How much money do you really need upfront to buy a home? Well, let’s see. Conforming loans require a minimum of 3 percent down. FHA requires 3.5 percent, and VA and USDA loans don’t require a dime. Once down payment is squared away, you have to factor in closing costs and money squirreled away in savings after closing (should equal at least three months of housing payments).
Most loan programs allow part (or sometimes all) of the down payment to be gifted. Just be sure you follow the rules
Sound like a lot of money? Worried you won’t ever own a home? Don’t lose heart. If you’re ready to buy but coming up short in the down payment and savings department, help is available — in places you may have never thought to look.
1. Non-profit housing agencies have outstanding programs
These locally-run organizations provide down payment assistance in one of three forms: outright grants, second mortgage loans with low interest rates and "silent seconds," which require no payments until you sell or refinance the home.
These agencies set income restrictions, as programs are designed to help lower-income families buy their first homes. If you think you may qualify, search for "down payment assistance in (your city)" to find your local agency.
2. Grants are a thing
There are lenders, although few and far between, who provide down payment assistance in the form of grants. When you start shopping for your loan, ask the loan officers you interview if they offer such programs.
3. Nearly all lenders offer “lender credits”
A lender can assist you with closing costs by offering a lender credit based on the interest rate you choose. You can pay points upfront for a lower interest rate or pay a higher interest rate and have the amount you would have paid in points applied to closing costs.
Note that this is not the same as a grant; you are paying for the closing costs over time in the form of a higher interest rate. When shopping for your loan, ask each lender what his or her interest rate would be if it included a credit large enough to cover all of the costs you expect to have to pay in escrow.
4. Parents or family are the most common source of gifts
Most loan programs allow part (or sometimes all) of the down payment to be gifted. Just be sure you follow the rules: The gift must come from immediate family and the donor must sign a letter that lists the gift amount, the recipient, the relationship between the recipient and the donor, the purpose of the gift and the donor’s intent to gift the amount with no expectation of repayment. If you make arrangements with your parents to repay the debt, repayment terms must be put in writing.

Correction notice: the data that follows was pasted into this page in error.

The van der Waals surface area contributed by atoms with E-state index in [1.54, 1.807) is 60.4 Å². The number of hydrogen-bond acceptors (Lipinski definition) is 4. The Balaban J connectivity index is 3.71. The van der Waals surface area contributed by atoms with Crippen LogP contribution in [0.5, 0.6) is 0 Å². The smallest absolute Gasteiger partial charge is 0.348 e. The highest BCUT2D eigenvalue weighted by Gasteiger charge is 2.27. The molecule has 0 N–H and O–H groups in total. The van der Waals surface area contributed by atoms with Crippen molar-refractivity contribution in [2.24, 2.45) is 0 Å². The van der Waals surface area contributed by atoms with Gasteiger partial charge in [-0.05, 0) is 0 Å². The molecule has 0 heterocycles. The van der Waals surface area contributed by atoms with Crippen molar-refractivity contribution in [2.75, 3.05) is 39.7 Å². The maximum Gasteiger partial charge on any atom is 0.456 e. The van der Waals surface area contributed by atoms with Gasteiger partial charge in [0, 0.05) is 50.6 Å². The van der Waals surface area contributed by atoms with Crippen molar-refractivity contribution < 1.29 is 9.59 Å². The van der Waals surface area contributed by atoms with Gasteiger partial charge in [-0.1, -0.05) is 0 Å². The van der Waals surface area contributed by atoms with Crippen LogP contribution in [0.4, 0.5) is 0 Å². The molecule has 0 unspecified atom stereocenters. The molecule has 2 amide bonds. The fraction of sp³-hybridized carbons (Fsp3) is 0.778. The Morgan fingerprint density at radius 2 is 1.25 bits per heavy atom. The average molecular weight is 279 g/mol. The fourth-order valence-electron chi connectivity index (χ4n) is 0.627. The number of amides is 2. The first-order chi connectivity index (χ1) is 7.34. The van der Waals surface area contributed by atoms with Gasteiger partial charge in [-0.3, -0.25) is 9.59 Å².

The best way to ask family for a gift of funds is to explain what you are trying to do and why. Include them in the dream of homeownership. They were young once, too, you know.
5. Don’t forget your employer
If you are relocating because of a job, ask your new employer for a bonus to cover the cost of a down payment. Make this part of the compensation negotiation. Especially in high-cost areas, employers understand that their employees may need help buying homes. It benefits an employer to pitch in: You are more committed to the area and, down the road, less likely to accept offers from employers in other states.
6. Finally, don’t ignore crowdfunding
People really do want you to succeed, even strangers. Owning a home is part of the American dream, and stories of folks striving to put that stake in the ground tugs at our heartstrings.
The key to crowdfunding is to tell a story that thousands can relate to and support. Why do you want to buy a house? How will it improve your life and that of your family members? How will you give back to others? You need very little to actually get into a home, so crowdfunding may just work.
If the time isn’t right to buy a home, don’t try to force it. But if it is the right time — perhaps you have a growing family, need more stability or just want a place of your own — don’t let the lack of a down payment stop you from becoming a homeowner now. There are many ways to ask for help with your down payment; you just have to ask!